From the June 2012 issue of biv/mail, issue 28.
It’s not easy trying to make sense of ‘normality’. After a month spent hiking and climbing in remote corners of the Southern Alps, things like flushing toilets, endless food choices, clean clothes and armpits, and so much space indoors all feel rather overwhelming.
The Backyard and Beyond team of Jamie Vinton-Boot, Shelley Hersey, Troy Mattingley and myself spent January biking, trekking and climbing from Christchurch to just north of Haast. This was part of a plan to seek and promote outdoor adventure in New Zealand. And now, settled back into our daily routines again in Christchurch, we have time to reflect on the epic journey.
Starting on 27th December, we biked nearly 200 km in three days from Christchurch, across the Canterbury Plains, to Erewhon Station near the head of the Rangitata River. From there we started hiking up the Havelock Valley and managed to locate an exciting version of Twilight Col in a whiteout. There appears to be a discrepancy on different maps as to the actual location of the Col, but our version worked out fine thanks to Jamie’s route-finding ability.
After dropping into the Godley Valley, we climbed again above Godley Glacier, camping near Trident Tarn for an attempt on Mt D’Archiac that didn’t happen. We hardly even saw the summit. Deteriorating weather chased us back downvalley and up over Armadillo Saddle into the Murchison Valley. Traversing a terrace on the western side of the Liebig Range proved challenging in the rain, but we still squeezed in a first ascent of Mt Conrad’s West Face in a five hour weather window.
12 days after leaving Erewhon Station we reached Mount Cook Village, just before the worst storm of summer hit. Half a metre of snow fell on our proposed route over the Mt Scissors slabs into the head of the Landsborough Valley.
After waiting for six long days at the New Zealand Alpine Club’s Unwin Hut (thanks heaps to wardens Chas and Katrina for putting up with our morose pacing) we changed plans and plugged over a snowed-up Jamieson Saddle into the Dobson Valley. Usually a doddle, new snow meant the Jamieson required two attempts to cross. Not wanting to repeat the drama, we avoided Tragedy Col, instead walking around 35 km in a day down the long, long Dobson, and then round into the start of the Hopkins Valley. By now, the weather window had squeezed shut, with gale force northwest winds buffeting us during travel up to Huxley Forks Hut, and then heavy rain and rising river levels before Brodrick Hut. Our satellite phone had died days earlier, meaning the end to weather forecasts.
Yet the following day we still managed to push over Brodrick Pass and into the Landsborough Valley. Smiles returned as we felt the journey was, finally, back on track. The smiles widened after crossing the Landsborough River and discovering our food stash (thanks heaps to Becky and DOC) just above Pass Creek. We celebrated by taking a rest day and eating as much as we could. It rained again.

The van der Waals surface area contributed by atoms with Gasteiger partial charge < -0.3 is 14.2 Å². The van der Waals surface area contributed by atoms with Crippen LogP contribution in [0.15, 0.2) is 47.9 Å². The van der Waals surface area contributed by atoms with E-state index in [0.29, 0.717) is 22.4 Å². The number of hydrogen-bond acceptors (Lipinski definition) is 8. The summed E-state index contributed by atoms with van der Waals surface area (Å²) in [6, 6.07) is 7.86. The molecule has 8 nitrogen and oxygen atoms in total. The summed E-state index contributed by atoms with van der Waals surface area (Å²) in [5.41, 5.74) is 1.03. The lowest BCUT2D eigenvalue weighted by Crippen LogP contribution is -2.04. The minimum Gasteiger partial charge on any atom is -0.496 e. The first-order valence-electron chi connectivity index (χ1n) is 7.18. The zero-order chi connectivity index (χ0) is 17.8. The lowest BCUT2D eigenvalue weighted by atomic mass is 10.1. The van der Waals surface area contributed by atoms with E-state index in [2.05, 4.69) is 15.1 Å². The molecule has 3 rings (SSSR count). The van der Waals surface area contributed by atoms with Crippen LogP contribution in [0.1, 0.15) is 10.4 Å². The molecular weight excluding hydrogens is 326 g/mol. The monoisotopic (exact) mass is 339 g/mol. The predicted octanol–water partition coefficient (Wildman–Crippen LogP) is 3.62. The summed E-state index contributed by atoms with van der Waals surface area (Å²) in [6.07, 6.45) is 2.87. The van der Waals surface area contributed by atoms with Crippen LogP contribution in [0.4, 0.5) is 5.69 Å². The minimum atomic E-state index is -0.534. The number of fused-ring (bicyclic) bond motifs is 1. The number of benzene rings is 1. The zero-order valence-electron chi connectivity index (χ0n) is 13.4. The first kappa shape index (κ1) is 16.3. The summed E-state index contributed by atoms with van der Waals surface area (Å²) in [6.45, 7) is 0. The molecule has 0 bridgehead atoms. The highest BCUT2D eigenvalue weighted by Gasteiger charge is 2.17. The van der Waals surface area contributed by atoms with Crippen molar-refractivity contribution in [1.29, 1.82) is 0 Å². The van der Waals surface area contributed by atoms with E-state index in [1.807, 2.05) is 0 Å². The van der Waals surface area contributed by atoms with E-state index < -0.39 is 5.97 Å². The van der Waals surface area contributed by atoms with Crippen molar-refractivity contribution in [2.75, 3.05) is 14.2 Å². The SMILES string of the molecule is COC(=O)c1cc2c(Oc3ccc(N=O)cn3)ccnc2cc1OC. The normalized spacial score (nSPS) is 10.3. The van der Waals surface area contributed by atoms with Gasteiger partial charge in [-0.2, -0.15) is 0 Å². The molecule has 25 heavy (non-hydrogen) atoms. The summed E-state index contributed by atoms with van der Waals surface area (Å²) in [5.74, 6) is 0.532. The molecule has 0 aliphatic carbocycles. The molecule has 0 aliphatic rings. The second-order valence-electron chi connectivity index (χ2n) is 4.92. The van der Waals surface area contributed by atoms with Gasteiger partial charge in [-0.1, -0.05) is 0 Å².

Reaching the Upper Otoko Pass proved considerably more challenging than expected, due to a 70 degree rock gut with the stability of kitty litter, and to look over into the head of the Otoko Valley was a huge relief. After another rest day, Jamie and Shelley set out to climb the steep and rather loose rock band of Mt Hooker’s North Face, linking up with the North East Ridge route a few hundred metres from the summit. Due to the length of the face and the amount of time it would take, only two of the team were able to attempt the face.
This was a significant ascent, being how the face had seen a number of previous attempts, and Jamie said it was ‘some of the hardest and worst climbing of my life’. Jamie and Shelley described simul-climbing the crux because there were no suitable belay points. After hearing the two of them talk of loose rock and no protection, Troy and I were secretly relieved not to have gone also.
That night the rain set in again, and followed us down through the thick forest of the Otoko Valley. Yet, surprisingly, the last day was possibly the best weather of the trip and, 12 days after leaving Mount Cook Village, we arrived at Paringa on the West Coast (thanks heaps to Cornelia for picking us up and Alice for meeting us at Franz Josef).
During the 32 day journey, the weather was never settled for very long. In hindsight, we were probably pretty lucky to complete the traverse, not to mention climbing two first ascents. But, we would agree that the experience was so much more than the climbing. The skills of each member made us that much stronger as a team. And the varied environment we travelled through—especially Trident Tarn in the head of the Godley, the Landsborough and the Otoko—were absolute highlights. These are remote gems tucked away in the expansive Southern Alps, and we felt privileged to be able to explore them.
Now we are in the process of making a short documentary of our experience, and hope to be able to screen it later in the year.
Backyard and Beyond would like to thank Sport New Zealand, Bivouac Outdoor, Cactus Equipment, The Roxx Climbing Centre and The New Zealand Alpine Club. Without their assistance, we couldn’t have completed the trip. [Ed: a pile of photos below]
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